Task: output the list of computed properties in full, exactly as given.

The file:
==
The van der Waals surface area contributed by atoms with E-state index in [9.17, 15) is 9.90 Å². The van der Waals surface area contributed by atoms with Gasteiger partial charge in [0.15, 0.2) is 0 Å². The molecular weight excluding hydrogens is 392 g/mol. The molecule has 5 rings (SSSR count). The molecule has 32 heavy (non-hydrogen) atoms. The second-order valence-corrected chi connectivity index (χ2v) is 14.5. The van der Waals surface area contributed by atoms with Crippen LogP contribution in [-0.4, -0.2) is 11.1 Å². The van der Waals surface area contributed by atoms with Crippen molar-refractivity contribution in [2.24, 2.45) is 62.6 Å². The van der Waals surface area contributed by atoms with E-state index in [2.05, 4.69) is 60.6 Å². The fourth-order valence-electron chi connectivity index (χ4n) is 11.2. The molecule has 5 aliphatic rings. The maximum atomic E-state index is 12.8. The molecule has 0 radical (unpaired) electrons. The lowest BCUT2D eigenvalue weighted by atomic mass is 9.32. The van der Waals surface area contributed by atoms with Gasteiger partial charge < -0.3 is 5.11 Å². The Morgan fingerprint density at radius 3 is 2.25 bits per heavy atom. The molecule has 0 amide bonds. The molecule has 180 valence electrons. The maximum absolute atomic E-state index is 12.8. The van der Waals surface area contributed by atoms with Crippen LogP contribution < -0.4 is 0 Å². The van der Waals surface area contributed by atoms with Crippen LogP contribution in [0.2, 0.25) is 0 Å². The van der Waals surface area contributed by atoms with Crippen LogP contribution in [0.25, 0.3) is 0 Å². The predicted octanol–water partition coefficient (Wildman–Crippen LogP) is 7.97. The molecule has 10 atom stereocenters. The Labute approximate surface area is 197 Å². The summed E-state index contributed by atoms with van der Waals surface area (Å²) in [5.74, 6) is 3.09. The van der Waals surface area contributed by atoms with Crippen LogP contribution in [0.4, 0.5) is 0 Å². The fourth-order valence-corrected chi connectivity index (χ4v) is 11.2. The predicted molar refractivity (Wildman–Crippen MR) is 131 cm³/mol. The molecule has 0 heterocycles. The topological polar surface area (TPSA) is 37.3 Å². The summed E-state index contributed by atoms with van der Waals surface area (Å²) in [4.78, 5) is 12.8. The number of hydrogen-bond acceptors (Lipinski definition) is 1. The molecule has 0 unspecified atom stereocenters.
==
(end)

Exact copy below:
The van der Waals surface area contributed by atoms with E-state index in [9.17, 15) is 9.90 Å². The van der Waals surface area contributed by atoms with Gasteiger partial charge in [0.15, 0.2) is 0 Å². The molecular weight excluding hydrogens is 392 g/mol. The molecule has 5 rings (SSSR count). The molecule has 32 heavy (non-hydrogen) atoms. The second-order valence-corrected chi connectivity index (χ2v) is 14.5. The van der Waals surface area contributed by atoms with Crippen LogP contribution in [-0.4, -0.2) is 11.1 Å². The van der Waals surface area contributed by atoms with Crippen molar-refractivity contribution in [2.24, 2.45) is 62.6 Å². The van der Waals surface area contributed by atoms with E-state index in [2.05, 4.69) is 60.6 Å². The fourth-order valence-electron chi connectivity index (χ4n) is 11.2. The molecule has 5 aliphatic rings. The maximum atomic E-state index is 12.8. The molecule has 0 radical (unpaired) electrons. The lowest BCUT2D eigenvalue weighted by atomic mass is 9.32. The van der Waals surface area contributed by atoms with Gasteiger partial charge < -0.3 is 5.11 Å². The Morgan fingerprint density at radius 3 is 2.25 bits per heavy atom. The molecule has 0 amide bonds. The molecule has 180 valence electrons. The maximum absolute atomic E-state index is 12.8. The van der Waals surface area contributed by atoms with Crippen LogP contribution < -0.4 is 0 Å². The van der Waals surface area contributed by atoms with Crippen LogP contribution in [0.2, 0.25) is 0 Å². The van der Waals surface area contributed by atoms with Crippen LogP contribution in [0.25, 0.3) is 0 Å². The predicted octanol–water partition coefficient (Wildman–Crippen LogP) is 7.97. The molecule has 10 atom stereocenters. The Labute approximate surface area is 197 Å². The summed E-state index contributed by atoms with van der Waals surface area (Å²) in [5.74, 6) is 3.09. The van der Waals surface area contributed by atoms with Crippen LogP contribution in [0.4, 0.5) is 0 Å². The fourth-order valence-corrected chi connectivity index (χ4v) is 11.2. The predicted molar refractivity (Wildman–Crippen MR) is 131 cm³/mol. The molecule has 0 heterocycles. The topological polar surface area (TPSA) is 37.3 Å². The summed E-state index contributed by atoms with van der Waals surface area (Å²) in [4.78, 5) is 12.8. The number of hydrogen-bond acceptors (Lipinski definition) is 1. The molecule has 0 unspecified atom stereocenters.